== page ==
Thursday, 16 March 2006


<![CDATA[ The wave generator parts ready for loading at Glumag Harbour, ArnishI reported on the wavepower machine which is being exported from Arnish this week. As I'm writing this, on a sunny Thursday evening, the ship is about to set sail for Portugal. Taking with it not just the machine, but possibly the industry as well. The wavepower machine is a Scottish design, tried in Scottish waters and manufactured in a Scottish factory. The very first in the world.

Is there any interested in the machine from within Scotland?


So, what will the next stage in this project be? The Portuguese want to have another 30 of these things. It stands to reason that they don't want to have to cough up for a 1,500 mile transport down the Atlantic, and it is therefore more than likely that the manufacture of the machines be transferred to Portugal. That is, unless there is an interest from Scotland, or indeed the UK, which there is not. Why?

It would appear that it is government policy to phase out oil and gas and replace those energy sources with nuclear and windpower. I am dumbstruck that the Westminster government even contemplates nuclear energy. Leaving the inherent risks of a nuclear plant to one side, the waste problems have not yet been resolved. Nuclear waste remains radio-active for thousands of years.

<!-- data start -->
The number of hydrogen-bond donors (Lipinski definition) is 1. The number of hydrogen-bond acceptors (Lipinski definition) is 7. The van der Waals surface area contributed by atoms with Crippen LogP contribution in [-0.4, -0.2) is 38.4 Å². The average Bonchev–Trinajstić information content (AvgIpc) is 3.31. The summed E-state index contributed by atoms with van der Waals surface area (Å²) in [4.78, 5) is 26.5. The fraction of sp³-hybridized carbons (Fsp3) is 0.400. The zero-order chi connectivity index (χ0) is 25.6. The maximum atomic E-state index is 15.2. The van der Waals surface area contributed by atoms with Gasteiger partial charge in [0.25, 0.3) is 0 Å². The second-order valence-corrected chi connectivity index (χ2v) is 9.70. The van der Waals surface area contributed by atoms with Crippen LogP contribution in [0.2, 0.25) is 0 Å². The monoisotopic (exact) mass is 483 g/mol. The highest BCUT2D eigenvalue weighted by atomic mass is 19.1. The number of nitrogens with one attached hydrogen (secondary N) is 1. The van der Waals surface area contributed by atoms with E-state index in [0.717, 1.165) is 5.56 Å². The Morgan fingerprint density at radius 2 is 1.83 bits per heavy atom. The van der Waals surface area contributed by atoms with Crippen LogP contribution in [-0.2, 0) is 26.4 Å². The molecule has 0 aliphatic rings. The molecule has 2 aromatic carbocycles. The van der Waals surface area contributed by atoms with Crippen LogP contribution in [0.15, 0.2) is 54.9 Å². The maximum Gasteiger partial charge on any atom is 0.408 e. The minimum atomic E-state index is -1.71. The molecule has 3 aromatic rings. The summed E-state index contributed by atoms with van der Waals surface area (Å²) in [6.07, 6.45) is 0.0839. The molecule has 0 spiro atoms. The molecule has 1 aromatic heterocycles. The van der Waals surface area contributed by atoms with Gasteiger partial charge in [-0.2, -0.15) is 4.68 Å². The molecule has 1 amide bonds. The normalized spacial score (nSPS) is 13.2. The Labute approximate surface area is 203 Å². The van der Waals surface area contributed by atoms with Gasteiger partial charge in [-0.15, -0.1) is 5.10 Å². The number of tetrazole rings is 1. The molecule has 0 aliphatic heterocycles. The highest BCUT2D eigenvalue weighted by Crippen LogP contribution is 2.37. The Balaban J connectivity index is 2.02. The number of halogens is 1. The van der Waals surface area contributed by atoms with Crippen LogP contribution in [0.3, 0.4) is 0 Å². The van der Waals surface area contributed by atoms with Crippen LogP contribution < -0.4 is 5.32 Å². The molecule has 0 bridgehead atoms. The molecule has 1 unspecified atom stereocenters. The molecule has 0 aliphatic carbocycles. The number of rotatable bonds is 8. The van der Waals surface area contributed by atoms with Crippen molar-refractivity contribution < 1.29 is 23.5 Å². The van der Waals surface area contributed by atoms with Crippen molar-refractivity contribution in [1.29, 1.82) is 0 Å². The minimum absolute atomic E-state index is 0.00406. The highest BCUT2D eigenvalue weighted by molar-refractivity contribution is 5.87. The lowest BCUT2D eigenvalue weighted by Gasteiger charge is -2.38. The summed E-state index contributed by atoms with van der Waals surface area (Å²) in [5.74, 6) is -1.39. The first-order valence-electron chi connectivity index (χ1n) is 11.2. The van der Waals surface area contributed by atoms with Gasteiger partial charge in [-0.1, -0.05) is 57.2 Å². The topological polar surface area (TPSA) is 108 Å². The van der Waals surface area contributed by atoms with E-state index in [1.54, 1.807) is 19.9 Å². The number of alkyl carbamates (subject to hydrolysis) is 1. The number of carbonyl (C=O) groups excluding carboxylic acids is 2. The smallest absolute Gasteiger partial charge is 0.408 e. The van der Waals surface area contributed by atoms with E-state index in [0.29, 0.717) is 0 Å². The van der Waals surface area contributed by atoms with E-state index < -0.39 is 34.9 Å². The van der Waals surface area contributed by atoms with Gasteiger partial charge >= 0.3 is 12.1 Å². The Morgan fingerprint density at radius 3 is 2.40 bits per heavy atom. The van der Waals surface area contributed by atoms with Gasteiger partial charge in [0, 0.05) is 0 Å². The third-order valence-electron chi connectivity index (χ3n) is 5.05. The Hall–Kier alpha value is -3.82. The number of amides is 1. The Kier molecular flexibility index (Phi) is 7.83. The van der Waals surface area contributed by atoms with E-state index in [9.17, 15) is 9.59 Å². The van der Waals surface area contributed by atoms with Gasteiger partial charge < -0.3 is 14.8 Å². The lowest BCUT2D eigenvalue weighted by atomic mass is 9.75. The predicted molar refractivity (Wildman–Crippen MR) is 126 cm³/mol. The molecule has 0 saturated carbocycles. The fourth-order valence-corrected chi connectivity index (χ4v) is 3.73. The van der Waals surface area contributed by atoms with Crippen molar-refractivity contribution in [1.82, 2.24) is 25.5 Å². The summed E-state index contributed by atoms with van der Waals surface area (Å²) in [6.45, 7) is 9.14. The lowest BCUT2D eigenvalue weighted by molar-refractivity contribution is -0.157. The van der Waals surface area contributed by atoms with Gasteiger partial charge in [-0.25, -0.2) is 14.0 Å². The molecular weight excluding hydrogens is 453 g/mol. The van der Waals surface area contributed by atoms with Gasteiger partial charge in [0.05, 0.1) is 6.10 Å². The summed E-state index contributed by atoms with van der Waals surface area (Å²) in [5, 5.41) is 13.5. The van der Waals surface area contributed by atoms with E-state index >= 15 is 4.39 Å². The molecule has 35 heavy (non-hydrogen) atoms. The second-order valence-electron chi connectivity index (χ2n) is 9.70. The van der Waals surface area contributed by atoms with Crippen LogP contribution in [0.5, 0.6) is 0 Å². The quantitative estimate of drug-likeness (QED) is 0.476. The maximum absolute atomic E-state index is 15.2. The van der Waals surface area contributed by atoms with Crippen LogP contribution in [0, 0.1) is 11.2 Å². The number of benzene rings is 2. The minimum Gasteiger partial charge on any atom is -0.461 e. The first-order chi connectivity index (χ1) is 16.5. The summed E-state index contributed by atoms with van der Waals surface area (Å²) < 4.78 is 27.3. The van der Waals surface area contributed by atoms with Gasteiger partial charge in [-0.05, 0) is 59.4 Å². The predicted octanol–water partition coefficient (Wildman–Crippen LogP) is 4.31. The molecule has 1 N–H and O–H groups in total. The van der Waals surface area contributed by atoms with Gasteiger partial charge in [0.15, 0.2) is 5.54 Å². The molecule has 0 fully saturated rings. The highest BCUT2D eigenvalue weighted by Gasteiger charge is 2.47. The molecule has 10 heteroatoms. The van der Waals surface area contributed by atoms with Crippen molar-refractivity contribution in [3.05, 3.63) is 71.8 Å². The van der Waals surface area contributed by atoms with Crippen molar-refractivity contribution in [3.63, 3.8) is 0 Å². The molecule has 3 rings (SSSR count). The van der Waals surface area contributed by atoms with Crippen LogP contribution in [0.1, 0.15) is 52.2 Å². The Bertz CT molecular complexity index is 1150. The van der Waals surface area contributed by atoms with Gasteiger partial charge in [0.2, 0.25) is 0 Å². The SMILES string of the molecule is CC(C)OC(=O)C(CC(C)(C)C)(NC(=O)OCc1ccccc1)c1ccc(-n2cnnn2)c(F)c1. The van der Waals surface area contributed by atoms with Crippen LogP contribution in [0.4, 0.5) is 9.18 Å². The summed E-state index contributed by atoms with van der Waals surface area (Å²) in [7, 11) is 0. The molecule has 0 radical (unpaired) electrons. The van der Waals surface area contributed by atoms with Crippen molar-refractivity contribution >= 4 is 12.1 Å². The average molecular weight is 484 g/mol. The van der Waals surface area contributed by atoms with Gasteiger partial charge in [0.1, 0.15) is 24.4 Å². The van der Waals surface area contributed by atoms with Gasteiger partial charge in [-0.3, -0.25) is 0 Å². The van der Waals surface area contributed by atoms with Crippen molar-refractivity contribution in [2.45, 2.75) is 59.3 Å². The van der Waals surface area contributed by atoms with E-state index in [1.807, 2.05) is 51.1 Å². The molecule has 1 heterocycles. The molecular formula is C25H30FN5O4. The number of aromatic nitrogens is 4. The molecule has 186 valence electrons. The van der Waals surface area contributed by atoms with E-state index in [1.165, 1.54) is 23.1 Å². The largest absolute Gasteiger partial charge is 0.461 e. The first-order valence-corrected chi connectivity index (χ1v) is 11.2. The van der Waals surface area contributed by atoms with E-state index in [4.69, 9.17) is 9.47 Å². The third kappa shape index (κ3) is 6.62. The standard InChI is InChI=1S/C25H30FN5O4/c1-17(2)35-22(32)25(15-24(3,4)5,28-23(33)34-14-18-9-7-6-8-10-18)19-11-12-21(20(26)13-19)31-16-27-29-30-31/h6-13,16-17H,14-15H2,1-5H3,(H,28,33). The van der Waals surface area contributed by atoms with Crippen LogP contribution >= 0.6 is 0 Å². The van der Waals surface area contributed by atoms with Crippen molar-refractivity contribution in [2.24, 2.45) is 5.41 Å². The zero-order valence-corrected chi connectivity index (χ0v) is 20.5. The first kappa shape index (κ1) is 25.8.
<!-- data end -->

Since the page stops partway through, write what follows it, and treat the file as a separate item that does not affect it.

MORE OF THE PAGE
Proposals for two huge windfarms on Lewis are currently before the Scottish Executive, and I have made my position on these quite clear. There are whole forests of turbines springing up all over the Highlands, but other sources of renewable energy are not at all considered. Here in Lewis, two villages (Cromore and Ranish) have streetlighting that is provided courtesy of solar power.

The wavepower project was rejected by the British Government, because it was still at an experimental stage. So why are the Portuguese going for them in such a big way? Another Scottish industry about to leave these shores, thanks to short-sightedness by government. ]]>

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